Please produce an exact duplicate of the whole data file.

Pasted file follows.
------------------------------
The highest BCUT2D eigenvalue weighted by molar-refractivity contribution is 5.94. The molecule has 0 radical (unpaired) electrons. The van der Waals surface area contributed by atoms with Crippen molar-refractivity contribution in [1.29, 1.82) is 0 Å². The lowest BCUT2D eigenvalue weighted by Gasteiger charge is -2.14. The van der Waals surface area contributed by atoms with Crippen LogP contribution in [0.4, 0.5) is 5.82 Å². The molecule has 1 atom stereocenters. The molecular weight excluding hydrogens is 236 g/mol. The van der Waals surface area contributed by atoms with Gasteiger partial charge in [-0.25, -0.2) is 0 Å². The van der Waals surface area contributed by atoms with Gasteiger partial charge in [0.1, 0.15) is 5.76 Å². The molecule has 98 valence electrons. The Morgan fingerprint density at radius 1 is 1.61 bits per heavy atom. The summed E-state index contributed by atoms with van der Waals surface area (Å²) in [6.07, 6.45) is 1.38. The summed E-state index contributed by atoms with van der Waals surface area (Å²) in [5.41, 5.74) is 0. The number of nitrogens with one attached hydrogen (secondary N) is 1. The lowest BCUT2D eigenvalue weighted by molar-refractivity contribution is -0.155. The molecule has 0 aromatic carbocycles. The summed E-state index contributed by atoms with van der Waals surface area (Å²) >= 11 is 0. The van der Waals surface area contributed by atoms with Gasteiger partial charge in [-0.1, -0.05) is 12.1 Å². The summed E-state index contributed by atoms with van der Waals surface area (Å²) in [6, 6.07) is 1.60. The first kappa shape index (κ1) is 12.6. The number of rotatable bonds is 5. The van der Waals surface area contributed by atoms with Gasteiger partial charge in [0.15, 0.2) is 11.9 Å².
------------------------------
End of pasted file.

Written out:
The highest BCUT2D eigenvalue weighted by molar-refractivity contribution is 5.94. The molecule has 0 radical (unpaired) electrons. The van der Waals surface area contributed by atoms with Crippen molar-refractivity contribution in [1.29, 1.82) is 0 Å². The lowest BCUT2D eigenvalue weighted by Gasteiger charge is -2.14. The van der Waals surface area contributed by atoms with Crippen LogP contribution in [0.4, 0.5) is 5.82 Å². The molecule has 1 atom stereocenters. The molecular weight excluding hydrogens is 236 g/mol. The van der Waals surface area contributed by atoms with Gasteiger partial charge in [-0.25, -0.2) is 0 Å². The van der Waals surface area contributed by atoms with Gasteiger partial charge in [0.1, 0.15) is 5.76 Å². The molecule has 98 valence electrons. The Morgan fingerprint density at radius 1 is 1.61 bits per heavy atom. The summed E-state index contributed by atoms with van der Waals surface area (Å²) in [6.07, 6.45) is 1.38. The summed E-state index contributed by atoms with van der Waals surface area (Å²) in [5.41, 5.74) is 0. The number of nitrogens with one attached hydrogen (secondary N) is 1. The lowest BCUT2D eigenvalue weighted by molar-refractivity contribution is -0.155. The molecule has 0 aromatic carbocycles. The summed E-state index contributed by atoms with van der Waals surface area (Å²) >= 11 is 0. The van der Waals surface area contributed by atoms with Gasteiger partial charge in [-0.1, -0.05) is 12.1 Å². The summed E-state index contributed by atoms with van der Waals surface area (Å²) in [6, 6.07) is 1.60. The first kappa shape index (κ1) is 12.6. The number of rotatable bonds is 5. The van der Waals surface area contributed by atoms with Gasteiger partial charge in [0.15, 0.2) is 11.9 Å².